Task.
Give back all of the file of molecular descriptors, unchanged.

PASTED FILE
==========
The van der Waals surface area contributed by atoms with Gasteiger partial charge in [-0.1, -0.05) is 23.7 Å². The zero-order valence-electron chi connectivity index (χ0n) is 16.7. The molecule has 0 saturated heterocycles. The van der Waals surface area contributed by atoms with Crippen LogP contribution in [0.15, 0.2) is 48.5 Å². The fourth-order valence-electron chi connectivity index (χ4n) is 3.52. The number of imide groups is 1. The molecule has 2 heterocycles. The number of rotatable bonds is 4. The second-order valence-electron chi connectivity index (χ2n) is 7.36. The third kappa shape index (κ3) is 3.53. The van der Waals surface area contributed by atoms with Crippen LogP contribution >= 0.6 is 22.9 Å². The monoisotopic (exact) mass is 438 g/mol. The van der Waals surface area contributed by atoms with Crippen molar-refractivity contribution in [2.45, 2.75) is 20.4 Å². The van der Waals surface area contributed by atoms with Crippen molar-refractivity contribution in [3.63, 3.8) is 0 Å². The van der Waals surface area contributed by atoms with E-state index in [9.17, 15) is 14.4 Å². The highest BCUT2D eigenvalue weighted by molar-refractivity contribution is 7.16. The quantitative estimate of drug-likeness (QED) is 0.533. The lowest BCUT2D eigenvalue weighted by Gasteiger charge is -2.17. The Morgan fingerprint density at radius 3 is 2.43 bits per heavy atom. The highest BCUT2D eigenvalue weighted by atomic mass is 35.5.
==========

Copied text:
The van der Waals surface area contributed by atoms with Gasteiger partial charge in [-0.1, -0.05) is 23.7 Å². The zero-order valence-electron chi connectivity index (χ0n) is 16.7. The molecule has 0 saturated heterocycles. The van der Waals surface area contributed by atoms with Crippen LogP contribution in [0.15, 0.2) is 48.5 Å². The fourth-order valence-electron chi connectivity index (χ4n) is 3.52. The number of imide groups is 1. The molecule has 2 heterocycles. The number of rotatable bonds is 4. The second-order valence-electron chi connectivity index (χ2n) is 7.36. The third kappa shape index (κ3) is 3.53. The van der Waals surface area contributed by atoms with Crippen LogP contribution >= 0.6 is 22.9 Å². The monoisotopic (exact) mass is 438 g/mol. The van der Waals surface area contributed by atoms with Crippen molar-refractivity contribution in [2.45, 2.75) is 20.4 Å². The van der Waals surface area contributed by atoms with Crippen molar-refractivity contribution in [3.63, 3.8) is 0 Å². The van der Waals surface area contributed by atoms with E-state index in [9.17, 15) is 14.4 Å². The highest BCUT2D eigenvalue weighted by molar-refractivity contribution is 7.16. The quantitative estimate of drug-likeness (QED) is 0.533. The lowest BCUT2D eigenvalue weighted by Gasteiger charge is -2.17. The Morgan fingerprint density at radius 3 is 2.43 bits per heavy atom. The highest BCUT2D eigenvalue weighted by atomic mass is 35.5.